SA dusts off antique beadwork for World Cup

Carefully sliding a red bead onto her needle, Nocawa Carow Vuso slips it down her string and affixes to the “keeper of my heart”, a replica of an antique South African necklace.

It’s one of the old South African styles on display for the World Cup in Port Elizabeth, a city better known for its car factories than its fashion, and set to be a desperately-needed money-spinner when the June 11-July 11 soccer showpiece takes place.

The beaded necklace originally would have been made for a man by his wife. Now women like Vuso are relearning the forgotten patterns, and sometimes replacing traditional designs with football themes.

“It’s the first time I’m working on old patterns,” she said. “I’m going back to my roots.
I can do what my grandmothers were making in rural areas.”

With other women from the city’s townships and from the Nomakwesi craft centre where she works, Vuso will exhibit her glass beads at the Nelson Mandela Metropolitan Art Museum.

The display is just steps from the “fan park” where jumbo TVs will broadcast World Cup matches for those without tickets, especially the games from the city’s new stadium.

“Because of the influx of international visitors, we wanted to promote beadwork in South Africa and particularly from the Eastern Cape, very different and less well known to the beadwork of Zulu or Ndebele,” said museum spokesperson Jenny Fabbri.

Little pieces of history
Part of the collection includes original pieces by ethnic Xhosa artisans from the early 20th century up to the 1960s. Alongside their display will be modern reproductions of necklaces, bags, armbands, headbands, skirts and dancing sticks—all adorned in colourful beads.

“The items will not be cheap,” exhibition curator Emma Taggart said of the reproductions. “It’s not just beadwork, but they’ll take a bit of history and will not be found anywhere else.”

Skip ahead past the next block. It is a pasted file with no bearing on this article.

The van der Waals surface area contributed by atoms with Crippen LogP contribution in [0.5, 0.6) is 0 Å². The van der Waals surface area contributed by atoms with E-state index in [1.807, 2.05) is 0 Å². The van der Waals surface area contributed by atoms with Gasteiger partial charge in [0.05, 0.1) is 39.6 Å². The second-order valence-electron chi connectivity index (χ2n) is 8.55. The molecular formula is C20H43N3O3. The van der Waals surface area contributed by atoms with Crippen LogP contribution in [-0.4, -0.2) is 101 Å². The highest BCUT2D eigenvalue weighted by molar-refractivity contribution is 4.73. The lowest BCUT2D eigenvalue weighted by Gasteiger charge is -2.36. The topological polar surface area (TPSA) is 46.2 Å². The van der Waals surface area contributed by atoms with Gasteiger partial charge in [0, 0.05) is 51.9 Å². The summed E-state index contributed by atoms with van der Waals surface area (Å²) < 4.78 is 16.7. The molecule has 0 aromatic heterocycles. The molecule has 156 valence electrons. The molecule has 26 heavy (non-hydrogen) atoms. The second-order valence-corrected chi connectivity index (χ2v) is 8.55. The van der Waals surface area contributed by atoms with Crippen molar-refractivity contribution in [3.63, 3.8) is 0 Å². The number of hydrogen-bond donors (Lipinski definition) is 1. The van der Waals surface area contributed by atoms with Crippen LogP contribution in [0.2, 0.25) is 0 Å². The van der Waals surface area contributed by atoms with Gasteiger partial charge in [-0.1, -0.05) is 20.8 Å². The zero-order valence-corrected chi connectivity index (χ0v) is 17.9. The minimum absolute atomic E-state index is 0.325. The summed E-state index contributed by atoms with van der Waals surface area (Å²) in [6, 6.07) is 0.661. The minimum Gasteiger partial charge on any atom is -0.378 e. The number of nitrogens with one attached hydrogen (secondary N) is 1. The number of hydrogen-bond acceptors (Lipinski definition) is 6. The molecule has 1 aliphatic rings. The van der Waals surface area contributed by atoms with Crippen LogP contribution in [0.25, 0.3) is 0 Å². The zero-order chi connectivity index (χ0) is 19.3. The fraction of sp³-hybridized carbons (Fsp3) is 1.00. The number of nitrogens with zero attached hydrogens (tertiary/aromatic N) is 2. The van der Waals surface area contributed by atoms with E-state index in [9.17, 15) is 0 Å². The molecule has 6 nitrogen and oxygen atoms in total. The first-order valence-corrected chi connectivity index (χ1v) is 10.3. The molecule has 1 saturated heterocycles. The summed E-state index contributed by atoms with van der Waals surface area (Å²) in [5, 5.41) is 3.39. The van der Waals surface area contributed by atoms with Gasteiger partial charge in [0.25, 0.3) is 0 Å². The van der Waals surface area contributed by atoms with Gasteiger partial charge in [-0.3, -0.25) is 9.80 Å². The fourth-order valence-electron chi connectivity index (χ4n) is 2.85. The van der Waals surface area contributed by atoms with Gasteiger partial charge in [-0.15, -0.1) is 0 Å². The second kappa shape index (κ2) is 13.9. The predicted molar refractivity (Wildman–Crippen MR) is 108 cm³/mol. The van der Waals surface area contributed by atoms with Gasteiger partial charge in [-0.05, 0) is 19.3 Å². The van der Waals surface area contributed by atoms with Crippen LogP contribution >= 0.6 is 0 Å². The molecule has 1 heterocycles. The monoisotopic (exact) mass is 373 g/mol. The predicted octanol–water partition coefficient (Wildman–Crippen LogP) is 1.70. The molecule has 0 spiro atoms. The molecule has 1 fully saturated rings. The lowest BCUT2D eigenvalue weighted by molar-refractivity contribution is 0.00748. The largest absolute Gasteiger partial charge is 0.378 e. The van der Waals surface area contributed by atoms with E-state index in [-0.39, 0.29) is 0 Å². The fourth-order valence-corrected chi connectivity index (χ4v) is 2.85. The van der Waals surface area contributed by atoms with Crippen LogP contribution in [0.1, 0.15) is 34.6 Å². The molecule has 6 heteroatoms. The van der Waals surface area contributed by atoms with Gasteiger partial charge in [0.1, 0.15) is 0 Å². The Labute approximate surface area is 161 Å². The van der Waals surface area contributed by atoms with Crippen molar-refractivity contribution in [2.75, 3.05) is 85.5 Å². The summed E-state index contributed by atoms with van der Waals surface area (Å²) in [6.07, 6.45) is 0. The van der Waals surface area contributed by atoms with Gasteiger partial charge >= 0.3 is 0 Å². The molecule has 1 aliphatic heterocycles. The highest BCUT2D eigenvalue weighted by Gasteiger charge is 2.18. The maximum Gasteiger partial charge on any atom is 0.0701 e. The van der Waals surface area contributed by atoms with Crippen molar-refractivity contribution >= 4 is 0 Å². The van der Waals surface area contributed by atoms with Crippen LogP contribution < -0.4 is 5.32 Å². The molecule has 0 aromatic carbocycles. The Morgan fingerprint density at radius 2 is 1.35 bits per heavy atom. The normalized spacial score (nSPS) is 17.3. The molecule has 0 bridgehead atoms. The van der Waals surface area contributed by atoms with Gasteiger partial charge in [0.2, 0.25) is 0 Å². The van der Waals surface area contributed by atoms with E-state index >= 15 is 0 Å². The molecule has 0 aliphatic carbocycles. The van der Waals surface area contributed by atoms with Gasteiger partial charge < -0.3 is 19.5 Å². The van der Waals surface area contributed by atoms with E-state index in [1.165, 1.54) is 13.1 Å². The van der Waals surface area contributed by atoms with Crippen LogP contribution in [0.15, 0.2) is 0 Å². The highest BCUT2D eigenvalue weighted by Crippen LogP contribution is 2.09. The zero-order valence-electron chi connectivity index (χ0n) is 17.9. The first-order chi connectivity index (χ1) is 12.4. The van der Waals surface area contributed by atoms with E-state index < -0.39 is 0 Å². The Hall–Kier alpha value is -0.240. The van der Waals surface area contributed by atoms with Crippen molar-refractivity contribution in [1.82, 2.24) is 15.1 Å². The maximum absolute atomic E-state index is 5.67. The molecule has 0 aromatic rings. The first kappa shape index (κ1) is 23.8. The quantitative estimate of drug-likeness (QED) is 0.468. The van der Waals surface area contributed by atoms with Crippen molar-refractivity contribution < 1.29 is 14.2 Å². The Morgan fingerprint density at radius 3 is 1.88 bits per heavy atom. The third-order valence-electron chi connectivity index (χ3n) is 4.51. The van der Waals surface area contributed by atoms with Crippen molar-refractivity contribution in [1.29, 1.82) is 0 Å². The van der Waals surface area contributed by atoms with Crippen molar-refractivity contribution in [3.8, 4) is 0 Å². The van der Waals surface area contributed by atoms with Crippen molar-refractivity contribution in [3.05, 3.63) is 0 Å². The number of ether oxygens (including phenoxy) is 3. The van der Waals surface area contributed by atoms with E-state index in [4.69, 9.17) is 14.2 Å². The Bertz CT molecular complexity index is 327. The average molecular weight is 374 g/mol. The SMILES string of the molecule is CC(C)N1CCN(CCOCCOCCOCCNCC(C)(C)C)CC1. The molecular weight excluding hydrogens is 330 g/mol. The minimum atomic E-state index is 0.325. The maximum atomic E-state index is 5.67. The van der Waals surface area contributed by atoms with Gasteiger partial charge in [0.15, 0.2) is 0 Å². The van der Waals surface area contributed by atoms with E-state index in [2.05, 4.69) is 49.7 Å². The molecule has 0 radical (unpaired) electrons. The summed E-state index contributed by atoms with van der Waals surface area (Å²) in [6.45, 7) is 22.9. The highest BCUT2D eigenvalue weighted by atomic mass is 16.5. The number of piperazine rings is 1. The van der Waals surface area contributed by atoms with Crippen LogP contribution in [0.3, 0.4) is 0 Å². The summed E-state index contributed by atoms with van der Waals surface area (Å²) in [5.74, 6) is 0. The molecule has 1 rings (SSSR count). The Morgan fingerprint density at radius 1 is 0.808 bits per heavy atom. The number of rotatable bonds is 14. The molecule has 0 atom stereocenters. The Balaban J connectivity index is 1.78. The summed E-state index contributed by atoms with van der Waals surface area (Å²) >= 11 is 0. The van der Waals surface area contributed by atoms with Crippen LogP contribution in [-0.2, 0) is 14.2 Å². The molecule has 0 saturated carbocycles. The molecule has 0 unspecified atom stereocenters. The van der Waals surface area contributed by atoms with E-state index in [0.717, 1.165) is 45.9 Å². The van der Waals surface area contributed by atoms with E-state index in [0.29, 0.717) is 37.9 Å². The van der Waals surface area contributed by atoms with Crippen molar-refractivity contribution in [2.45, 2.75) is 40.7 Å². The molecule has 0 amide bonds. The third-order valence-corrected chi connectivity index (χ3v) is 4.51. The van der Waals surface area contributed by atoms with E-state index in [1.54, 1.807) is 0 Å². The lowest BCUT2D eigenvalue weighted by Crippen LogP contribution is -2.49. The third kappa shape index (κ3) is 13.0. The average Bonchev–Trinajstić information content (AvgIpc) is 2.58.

Wearing beadwork designed in the villages fell out of fashion in the 1970s, as more South Africans moved to cities, converted to Christianity, and fell under the yoke of white-minority apartheid rule.

Over the last 20 years, beadwork has made a comeback, said Ndileka Qangule, director of the Nomakwesi centre which she said was created “to revive dying skills”.

“We’re in an urban environment. This is a skill that was being forgotten because it was not often practised,” she said.

Modern beadwork is often of lower quality with plastic beads imported from China, said Fabbri.

“Now, what is produced is more simple. They don’t make any more complicated stitches,” she said. “They use cheaper beads from China which are not very good.”

Faced with that reality, the museum hopes to sell more contemporary items that are cheaper and more fun, like necklaces with whistles.

The women creating the beadwork also want to use the World Cup to make football merchandise that they’ll sell outside the exhibit—like beaded flags draping from pins, bags and jewellery in the colours of national teams.

“I’m proud because we’re going to make money,” Vuso said.

“I’m a widow and my four children are waiting for me each day to bring back food. Now, it’s going to be better,” she smiled.

“My children like this as well. I’m teaching them how to make them and to the eldest, I’m teaching them the new patterns.”—AFP

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